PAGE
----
Coffee fruits (Credit: Jenny Williams)
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Natural Capital and Plant Health

The Natural Capital and Plant Health department uses collections-based science to identify and evaluate the roles plants and fungi play in providing services to humankind.

Head, Natural Capital and Plant Health: Dr Paul Wilkin


The Natural Captial and Plant Health department seeks to address overarching issues that include ecosystem service provision, the effects of climate change, resilience and resource security. 

Research in the Natural Capital and Plant Health department is driven by four interrelated foci as follows: 

  • Agro-biodiversity research, ranging from global plant resources such as coffee to smaller scale products such as woody crops, legumes, cereals and tubers. This includes identifying key traits and useful diversity in crop wild relatives. Plant resource work will also investigate wood and timber identification and use, and generate and use understanding of the fungal communities that live within plants. 
  • Natural product chemistry approaches to studying plant-insect and plant-fungal interactions, focusing in particular on pollinator behaviour and health. These approaches will also identify natural chemical defence mechanisms against herbivores and pathogens, authenticate medicinal plants and evaluate their bioactivity.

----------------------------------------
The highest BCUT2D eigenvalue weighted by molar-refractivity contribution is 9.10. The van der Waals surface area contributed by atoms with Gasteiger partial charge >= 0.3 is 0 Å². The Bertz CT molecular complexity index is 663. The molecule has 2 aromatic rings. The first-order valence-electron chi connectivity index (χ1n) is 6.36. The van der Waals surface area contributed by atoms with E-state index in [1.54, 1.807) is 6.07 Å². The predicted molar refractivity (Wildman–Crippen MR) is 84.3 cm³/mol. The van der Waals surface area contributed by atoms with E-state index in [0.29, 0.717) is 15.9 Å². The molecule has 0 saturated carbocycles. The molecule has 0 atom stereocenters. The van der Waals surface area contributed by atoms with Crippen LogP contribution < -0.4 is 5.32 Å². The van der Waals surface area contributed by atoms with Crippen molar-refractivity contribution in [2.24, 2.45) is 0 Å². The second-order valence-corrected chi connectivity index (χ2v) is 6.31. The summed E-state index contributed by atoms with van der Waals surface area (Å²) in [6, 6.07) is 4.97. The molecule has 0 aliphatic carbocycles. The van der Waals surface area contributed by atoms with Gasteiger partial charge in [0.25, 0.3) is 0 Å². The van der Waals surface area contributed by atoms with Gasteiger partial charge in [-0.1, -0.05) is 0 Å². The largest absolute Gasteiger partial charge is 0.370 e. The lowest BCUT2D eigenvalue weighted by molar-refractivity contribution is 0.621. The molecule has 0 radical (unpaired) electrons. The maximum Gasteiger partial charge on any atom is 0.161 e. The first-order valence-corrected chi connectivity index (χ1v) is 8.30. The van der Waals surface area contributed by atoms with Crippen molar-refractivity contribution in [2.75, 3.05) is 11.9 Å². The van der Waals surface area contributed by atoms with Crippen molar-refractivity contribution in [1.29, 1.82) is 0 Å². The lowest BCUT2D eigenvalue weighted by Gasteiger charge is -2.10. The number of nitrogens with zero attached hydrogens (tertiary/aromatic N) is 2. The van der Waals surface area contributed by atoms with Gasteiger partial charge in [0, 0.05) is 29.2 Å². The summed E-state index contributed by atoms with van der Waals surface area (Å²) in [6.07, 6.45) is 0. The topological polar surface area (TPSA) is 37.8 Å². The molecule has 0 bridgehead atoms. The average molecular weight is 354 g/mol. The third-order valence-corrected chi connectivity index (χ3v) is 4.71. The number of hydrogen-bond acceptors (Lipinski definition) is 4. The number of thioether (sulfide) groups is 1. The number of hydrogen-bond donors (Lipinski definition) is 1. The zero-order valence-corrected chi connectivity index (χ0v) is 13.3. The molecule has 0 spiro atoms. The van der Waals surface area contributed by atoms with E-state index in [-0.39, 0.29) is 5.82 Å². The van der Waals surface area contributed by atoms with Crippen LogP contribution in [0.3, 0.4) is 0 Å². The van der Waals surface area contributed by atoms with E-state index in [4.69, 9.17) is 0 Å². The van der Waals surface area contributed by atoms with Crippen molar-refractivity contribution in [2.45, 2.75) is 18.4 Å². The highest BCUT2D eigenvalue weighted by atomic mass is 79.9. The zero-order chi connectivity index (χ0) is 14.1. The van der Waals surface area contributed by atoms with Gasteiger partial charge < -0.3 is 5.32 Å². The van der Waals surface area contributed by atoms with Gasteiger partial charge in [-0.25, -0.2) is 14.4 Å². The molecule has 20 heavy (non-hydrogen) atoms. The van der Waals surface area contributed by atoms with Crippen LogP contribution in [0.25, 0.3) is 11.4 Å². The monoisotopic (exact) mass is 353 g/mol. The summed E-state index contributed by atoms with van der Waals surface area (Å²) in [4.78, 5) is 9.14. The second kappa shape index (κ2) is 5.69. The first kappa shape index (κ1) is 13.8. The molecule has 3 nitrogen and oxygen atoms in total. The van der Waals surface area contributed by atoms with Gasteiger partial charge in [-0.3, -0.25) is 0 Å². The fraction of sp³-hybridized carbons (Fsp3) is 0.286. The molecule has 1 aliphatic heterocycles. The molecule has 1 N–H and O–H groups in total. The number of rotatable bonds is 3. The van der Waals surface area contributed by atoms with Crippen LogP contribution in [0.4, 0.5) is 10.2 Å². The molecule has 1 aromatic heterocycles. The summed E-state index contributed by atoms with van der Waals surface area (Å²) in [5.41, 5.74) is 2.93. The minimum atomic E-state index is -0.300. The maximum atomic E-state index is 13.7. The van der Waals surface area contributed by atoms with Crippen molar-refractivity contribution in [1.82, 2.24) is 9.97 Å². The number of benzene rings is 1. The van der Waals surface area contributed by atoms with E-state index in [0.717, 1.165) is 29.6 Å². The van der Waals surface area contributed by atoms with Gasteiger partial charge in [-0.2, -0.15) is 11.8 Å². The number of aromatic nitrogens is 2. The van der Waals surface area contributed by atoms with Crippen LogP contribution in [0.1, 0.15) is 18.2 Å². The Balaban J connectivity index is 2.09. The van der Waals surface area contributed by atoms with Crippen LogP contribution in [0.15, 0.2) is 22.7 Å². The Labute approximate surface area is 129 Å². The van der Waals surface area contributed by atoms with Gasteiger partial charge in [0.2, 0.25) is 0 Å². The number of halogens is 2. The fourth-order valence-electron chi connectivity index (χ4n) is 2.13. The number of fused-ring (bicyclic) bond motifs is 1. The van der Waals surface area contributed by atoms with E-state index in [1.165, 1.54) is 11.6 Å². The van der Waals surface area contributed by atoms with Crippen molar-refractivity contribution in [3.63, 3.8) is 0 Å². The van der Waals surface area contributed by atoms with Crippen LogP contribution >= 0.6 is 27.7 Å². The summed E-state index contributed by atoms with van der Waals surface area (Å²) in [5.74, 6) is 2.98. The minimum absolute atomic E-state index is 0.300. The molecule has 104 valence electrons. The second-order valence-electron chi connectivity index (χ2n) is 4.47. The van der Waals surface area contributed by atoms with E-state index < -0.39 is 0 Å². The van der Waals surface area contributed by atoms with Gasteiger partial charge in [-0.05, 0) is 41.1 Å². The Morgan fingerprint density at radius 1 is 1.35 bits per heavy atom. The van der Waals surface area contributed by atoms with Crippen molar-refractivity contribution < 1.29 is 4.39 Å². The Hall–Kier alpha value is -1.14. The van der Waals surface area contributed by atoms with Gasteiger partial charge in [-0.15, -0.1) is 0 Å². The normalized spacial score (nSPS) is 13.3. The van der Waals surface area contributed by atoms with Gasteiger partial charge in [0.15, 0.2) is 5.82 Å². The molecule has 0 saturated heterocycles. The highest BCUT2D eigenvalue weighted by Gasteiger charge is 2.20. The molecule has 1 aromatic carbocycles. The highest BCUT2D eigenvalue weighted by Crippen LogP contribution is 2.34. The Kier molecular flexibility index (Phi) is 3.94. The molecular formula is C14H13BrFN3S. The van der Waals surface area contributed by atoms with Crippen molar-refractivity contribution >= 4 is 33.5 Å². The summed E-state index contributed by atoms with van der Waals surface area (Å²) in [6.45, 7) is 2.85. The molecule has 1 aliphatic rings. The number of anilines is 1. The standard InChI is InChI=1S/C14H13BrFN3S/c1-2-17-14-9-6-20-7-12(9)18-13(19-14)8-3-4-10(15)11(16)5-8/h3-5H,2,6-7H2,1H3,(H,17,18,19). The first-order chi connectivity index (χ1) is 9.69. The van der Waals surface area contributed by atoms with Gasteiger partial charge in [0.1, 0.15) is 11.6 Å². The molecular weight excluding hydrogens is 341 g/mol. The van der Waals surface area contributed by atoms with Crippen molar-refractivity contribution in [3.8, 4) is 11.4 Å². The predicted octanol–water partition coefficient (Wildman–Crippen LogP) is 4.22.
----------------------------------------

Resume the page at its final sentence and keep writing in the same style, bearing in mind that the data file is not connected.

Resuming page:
• Research into the beneficial impacts on human livelihoods of plant and fungal diversity, from medicinal herbs to forest trees. We work with communities in locations and economies where nutritional, income, health and biodiversity issues are of paramount importance, in many cases in partnership with external organisations. 
  • Plant disease research, especially on fungal pathogens in native UK plants. This will be principally undertaken in agricultural, forestry and horticultural contexts through, for example, molecular tools and citizen science web platforms for survey and monitoring purposes.